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I hate short sales

I would rather poke my eye with a sharp stick than deal with another short sale.

I can’t decide which I like the least: the long, agonizing months it takes the bank to look at a file or the call you get from them saying they can’t find your file and you have to resubmit everything.

The first step in doing a great job is being passionate about what you do. I’m a firm believer in that. I’m 100 percent on the “loving real estate meter” but when it comes to “loving short sales,” the needle isn’t budging, baby.

When it comes to short sales, here’s what I am good at: Referring you to the best people in the business. Enter short sale expert Sylvia Howard. I sat down with her to talk about her passionate love of short sales.

1. What is a short sale?

Don’t let the name fool you, “short” doesn’t mean a short period of time. It is in reference to a homeowner selling their property with the consent of their mortgage holder for an amount less than the amount they owe. Let’s say a person has a mortgage of $225,000 and now their home is worth $155,000. They can sell their house at market value with their lender’s permission. It’s a “short” payoff. The process can be a lengthy one so bring your patience to the table. It’s worth the wait in many cases.

2. Why would you ever want to do one?

It brings me great satisfaction helping homeowners who don’t know where to turn. They are stressed, they are “underwater” and the bank isn’t cooperating with them. It’s interesting that the bank seems to take realtors more seriously than homeowners. I want to help my neighbors get back on their feet. I think its criminal what some of the banks get away with. I know what it takes to make the banks pay attention.

3. What do you need from sellers to have a successful short sale?

The number one thing one needs is patience! You also need to maintain your property and get your paperwork to your realtor as soon as possible.

Here are some of the things you will need to submit.
• Hardship letter (signed and dated)
• Copies of two most recent bank statements
• Copies of two most recent pay stubs
• Copies of past two years’ tax returns (form 1040)
• Copies of the past two years W2s
• Financial statement (income vs. expenses). Signed and dated

4. What sort of hardship does the lender consider legitimate?

• Family illness, injury or death, illness or injury in the extended family, particularly if it forced relocation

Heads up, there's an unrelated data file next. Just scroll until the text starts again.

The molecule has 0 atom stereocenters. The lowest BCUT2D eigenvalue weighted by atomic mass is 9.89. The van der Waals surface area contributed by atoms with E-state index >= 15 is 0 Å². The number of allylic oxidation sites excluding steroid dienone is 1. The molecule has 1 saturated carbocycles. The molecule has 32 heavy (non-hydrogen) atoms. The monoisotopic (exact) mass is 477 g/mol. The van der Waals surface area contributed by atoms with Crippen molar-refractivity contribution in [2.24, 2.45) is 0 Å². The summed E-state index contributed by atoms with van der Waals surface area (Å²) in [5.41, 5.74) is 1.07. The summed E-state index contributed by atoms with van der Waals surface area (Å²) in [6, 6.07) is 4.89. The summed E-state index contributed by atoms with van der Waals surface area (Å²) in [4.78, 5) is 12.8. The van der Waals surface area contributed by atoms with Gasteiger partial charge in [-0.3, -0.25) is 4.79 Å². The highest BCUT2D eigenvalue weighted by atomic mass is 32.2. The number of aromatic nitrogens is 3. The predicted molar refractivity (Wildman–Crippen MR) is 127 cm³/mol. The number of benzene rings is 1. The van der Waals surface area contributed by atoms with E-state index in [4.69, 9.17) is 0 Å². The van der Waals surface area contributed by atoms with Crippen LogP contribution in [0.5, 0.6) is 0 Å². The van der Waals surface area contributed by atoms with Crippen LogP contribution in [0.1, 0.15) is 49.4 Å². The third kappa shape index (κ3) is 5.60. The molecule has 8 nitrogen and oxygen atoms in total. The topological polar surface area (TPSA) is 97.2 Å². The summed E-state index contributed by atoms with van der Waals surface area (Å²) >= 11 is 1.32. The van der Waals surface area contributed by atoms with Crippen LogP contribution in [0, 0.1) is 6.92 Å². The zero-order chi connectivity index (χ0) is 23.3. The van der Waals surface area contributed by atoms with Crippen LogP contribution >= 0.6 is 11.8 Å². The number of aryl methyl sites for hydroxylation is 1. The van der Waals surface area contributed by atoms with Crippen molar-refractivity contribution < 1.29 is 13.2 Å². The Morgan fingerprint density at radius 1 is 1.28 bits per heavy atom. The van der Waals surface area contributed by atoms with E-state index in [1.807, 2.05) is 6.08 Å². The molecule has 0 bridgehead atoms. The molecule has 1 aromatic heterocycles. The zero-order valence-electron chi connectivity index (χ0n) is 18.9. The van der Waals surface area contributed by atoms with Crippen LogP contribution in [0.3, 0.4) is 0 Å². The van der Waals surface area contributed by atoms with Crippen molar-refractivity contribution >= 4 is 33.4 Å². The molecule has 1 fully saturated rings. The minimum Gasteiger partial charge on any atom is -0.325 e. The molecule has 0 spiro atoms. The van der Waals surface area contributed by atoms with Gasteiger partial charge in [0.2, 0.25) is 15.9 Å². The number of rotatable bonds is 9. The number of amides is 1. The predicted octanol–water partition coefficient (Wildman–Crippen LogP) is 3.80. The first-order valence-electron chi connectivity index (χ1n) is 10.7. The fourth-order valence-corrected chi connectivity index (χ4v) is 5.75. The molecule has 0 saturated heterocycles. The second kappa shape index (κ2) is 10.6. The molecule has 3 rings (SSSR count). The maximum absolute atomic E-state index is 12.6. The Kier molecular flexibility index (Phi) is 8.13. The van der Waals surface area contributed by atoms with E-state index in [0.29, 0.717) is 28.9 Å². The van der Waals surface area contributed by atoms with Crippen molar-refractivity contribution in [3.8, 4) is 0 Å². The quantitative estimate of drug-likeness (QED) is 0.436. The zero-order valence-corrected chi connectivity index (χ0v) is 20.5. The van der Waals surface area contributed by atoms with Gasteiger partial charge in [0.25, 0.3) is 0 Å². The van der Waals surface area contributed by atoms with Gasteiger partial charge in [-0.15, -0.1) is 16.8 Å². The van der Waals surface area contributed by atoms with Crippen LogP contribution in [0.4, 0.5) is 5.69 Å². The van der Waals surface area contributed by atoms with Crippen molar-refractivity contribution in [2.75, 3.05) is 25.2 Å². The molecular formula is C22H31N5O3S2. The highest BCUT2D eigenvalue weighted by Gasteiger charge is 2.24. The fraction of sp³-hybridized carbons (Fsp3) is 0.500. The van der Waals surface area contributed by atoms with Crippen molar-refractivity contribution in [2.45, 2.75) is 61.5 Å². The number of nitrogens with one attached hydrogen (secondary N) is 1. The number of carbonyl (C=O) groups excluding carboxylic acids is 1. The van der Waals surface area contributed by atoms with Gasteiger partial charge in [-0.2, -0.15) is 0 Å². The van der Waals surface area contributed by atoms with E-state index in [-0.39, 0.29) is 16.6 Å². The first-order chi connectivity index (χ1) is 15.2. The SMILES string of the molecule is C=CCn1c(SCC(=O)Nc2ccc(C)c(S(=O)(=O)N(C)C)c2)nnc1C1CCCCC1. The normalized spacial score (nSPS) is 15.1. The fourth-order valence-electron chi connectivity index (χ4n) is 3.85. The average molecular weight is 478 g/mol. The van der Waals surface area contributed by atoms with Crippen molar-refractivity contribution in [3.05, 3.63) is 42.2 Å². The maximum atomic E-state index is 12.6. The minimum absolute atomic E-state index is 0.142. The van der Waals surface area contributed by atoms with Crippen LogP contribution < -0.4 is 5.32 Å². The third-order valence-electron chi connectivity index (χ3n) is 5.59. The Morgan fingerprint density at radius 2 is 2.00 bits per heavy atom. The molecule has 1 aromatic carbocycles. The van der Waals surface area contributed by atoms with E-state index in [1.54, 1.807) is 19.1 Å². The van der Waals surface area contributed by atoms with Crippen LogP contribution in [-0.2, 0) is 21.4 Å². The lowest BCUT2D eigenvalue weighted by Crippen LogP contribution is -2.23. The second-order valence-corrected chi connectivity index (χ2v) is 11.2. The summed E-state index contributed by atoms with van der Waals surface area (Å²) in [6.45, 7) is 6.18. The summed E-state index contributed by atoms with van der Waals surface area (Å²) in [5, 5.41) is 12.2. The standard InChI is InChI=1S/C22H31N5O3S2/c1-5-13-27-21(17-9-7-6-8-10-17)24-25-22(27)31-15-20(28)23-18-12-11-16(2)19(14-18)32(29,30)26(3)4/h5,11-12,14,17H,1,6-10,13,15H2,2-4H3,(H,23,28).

• Job relocation when the property is equity deficient
• Job loss or significant income loss
• Divorce or split of domestic partners
• Adjustment in mortgage payment or unforeseen increase in living expenses

5. Can you explain the Mortgage Forgiveness Debt Relief Act of 2007?

The 2007 law was passed to save struggling homeowners from getting whacked twice, first by the sagging housing market and second by the Internal Revenue Service. It has been extended through 2014.

6. What would surprise people the most about a short sale?

Every transaction is different. I can not emphasize enough that you will need patient, patience, patience.

7. Have banks got any better at getting short sales done?

In my opinion, yes. Many of them have gotten better but some are still lagging.

8. How does a short sale affect your credit?

A short sale does affect your credit but it’s better than a foreclosure because you can purchase a house sooner. In some cases, FHA is lending to short sellers as quickly as one year after a short sale.

9. What can people expect during a short sale consultation?

You will be talking about your financial situation. You’ll answer questions about how much you owe on your mortgage, if you have refinanced, if it’s a purchase money loan. This process can be stressful, however a good agent will be discreet, diplomatic and compassionate.

10. Why is it important to have an experienced real estate agent involved in your short sale?

A good agent will be ethical, compassionate, easy to reach and a good communicator. They should have completed short sales and know the process. It could make the difference in the success or failure of a short sale. Unfortunately, there are unethical agents out there taking advantage of people when they are vulnerable. Beware of fast-talking agents who don’t explain the process or other individuals who are out there wanting to buy short sales for their own gain. Always consult a lawyer and an accountant.

If you’ve got short sale questions or would like to talk to Sylvia about short sales, please contact us. You can hear Sylvia Howard on That Real Estate Show with Diane Brennan and Linda Williams Saturdays at 3 p.m. on News/Talk 92.3 KTAR.